Saul Berlin’s Ktav Yosher: The Beginning of Satire in Hebrew Enlightenment in Germany
כתב יושר' לשאול ברלין: לראשיתה של הסאטירה בהשכלה העברית בגרמניה
Saul Berlin's contribution to Hebrew Haskalah literature has been reevaluated in the past twenty years, as part of the reassessment of Haskalah literature. His role as a creative writer and as an active participant in the Hebrew Enlightenment has been re-examined. Ktav Yosher, a small yet intensive satiric booklet, is one of Berlin's works which is the topic of this article. It was written in defense of Naphtali Herz Wessely's controversial Divrei Shalom Ve'emet, possibly in 1784, but it was published only posthumously in 1794. This study highlights the literary aspects of Ktav Yosher, analyzing its satiric modes. Ktav Yosher is delineated as a sophisticated work of art, where structure, satiric techniques, use of figurative language for satire, and the secularization of the sacred idiom are skillfully employed in order to present a critical and mocking view of contemporary Jewish society, the state of its culture and education. Berlin's satiric techniques are said to be uniquely Hebraic, in his mastery of the Hebrew language and in his clever use of the sacred textual sources, although some affinity with contemporary European satiric trends are noted as well.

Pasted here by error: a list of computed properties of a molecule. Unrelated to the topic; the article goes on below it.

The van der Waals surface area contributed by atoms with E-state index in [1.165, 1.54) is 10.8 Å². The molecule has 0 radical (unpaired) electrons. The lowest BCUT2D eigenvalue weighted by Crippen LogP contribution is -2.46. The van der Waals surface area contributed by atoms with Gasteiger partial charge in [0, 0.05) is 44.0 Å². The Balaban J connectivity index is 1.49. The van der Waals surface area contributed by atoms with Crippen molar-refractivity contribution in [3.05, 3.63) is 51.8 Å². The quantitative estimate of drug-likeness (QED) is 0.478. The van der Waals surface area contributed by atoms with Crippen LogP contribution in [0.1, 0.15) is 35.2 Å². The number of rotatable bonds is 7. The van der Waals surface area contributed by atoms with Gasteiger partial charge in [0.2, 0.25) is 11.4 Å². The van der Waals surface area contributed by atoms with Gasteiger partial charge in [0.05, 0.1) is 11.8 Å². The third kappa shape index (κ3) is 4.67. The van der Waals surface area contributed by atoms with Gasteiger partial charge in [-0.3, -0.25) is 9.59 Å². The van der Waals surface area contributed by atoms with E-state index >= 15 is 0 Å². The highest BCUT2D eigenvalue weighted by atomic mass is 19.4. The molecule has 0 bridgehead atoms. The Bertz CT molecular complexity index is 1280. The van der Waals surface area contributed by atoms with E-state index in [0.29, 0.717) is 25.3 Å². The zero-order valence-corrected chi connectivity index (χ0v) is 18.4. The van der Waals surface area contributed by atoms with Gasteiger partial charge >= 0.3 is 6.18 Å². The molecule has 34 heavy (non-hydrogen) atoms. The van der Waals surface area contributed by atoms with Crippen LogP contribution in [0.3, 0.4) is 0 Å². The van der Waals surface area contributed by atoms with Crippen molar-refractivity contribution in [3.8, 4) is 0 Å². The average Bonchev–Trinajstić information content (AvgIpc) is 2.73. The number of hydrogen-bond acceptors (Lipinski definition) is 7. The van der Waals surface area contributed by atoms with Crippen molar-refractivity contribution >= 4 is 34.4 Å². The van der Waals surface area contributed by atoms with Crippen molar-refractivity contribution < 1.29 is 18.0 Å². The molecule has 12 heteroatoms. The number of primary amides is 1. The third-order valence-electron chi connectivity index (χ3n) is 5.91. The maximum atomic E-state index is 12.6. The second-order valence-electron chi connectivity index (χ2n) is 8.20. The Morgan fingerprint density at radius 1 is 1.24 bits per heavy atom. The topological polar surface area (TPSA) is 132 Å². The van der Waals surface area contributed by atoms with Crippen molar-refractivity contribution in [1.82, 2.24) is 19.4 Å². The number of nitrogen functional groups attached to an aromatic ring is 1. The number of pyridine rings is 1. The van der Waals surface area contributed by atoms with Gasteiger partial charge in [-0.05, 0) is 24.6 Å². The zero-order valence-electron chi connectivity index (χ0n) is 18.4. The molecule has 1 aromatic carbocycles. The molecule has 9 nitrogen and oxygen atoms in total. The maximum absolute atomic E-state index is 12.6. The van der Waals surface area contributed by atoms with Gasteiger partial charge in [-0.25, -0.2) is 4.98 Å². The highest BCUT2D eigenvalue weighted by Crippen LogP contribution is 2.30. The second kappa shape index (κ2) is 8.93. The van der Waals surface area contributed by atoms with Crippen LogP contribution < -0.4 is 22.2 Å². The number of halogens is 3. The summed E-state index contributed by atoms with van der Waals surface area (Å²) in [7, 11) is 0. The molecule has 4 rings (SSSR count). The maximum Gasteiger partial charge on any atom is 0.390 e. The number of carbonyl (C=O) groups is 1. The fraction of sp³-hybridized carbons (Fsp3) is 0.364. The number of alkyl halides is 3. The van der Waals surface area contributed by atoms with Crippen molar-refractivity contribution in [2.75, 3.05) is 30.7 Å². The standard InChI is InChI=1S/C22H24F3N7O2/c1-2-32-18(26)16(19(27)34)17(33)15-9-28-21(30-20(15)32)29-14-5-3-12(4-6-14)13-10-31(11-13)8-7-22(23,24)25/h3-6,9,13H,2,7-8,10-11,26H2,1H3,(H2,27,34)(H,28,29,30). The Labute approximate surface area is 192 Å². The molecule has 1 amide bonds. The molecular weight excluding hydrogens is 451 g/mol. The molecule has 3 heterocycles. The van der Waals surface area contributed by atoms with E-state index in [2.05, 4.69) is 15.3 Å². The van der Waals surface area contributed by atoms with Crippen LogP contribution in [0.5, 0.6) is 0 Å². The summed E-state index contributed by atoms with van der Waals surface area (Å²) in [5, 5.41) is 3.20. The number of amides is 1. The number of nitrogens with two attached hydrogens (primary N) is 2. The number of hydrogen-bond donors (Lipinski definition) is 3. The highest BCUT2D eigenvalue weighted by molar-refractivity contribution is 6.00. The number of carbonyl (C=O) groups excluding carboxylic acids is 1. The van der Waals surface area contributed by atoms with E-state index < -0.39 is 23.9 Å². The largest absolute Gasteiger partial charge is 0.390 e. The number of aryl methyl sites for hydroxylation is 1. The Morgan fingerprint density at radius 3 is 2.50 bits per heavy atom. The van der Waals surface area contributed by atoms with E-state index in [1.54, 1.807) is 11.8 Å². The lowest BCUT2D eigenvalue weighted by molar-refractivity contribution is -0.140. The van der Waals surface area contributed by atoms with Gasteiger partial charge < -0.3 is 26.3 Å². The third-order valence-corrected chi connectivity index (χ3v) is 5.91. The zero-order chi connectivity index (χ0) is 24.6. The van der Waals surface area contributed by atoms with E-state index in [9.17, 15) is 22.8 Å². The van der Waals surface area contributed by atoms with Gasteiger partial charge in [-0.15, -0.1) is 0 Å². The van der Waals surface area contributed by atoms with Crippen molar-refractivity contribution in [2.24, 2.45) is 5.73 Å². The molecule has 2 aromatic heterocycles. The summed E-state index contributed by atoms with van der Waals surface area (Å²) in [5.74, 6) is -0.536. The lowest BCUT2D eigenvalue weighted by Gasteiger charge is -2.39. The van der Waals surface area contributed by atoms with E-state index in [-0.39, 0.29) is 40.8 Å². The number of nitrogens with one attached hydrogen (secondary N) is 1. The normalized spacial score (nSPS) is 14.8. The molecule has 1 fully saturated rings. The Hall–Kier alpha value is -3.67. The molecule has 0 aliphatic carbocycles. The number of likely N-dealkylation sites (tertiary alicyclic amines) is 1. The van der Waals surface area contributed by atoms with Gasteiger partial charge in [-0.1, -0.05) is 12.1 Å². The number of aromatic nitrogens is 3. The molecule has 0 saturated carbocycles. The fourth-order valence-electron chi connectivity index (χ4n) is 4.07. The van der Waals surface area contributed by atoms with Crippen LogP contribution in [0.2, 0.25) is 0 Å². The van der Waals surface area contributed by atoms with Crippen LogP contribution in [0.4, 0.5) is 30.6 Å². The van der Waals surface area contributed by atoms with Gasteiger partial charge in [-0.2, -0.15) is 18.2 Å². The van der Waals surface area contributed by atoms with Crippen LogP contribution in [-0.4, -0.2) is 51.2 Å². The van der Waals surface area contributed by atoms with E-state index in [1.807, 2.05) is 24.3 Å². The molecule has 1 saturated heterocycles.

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Pelli, M, "Saul Berlin’s Ktav Yosher: The Beginning of Satire in Hebrew Enlightenment in Germany" (1993). Faculty Scholarship and Creative Works. 89.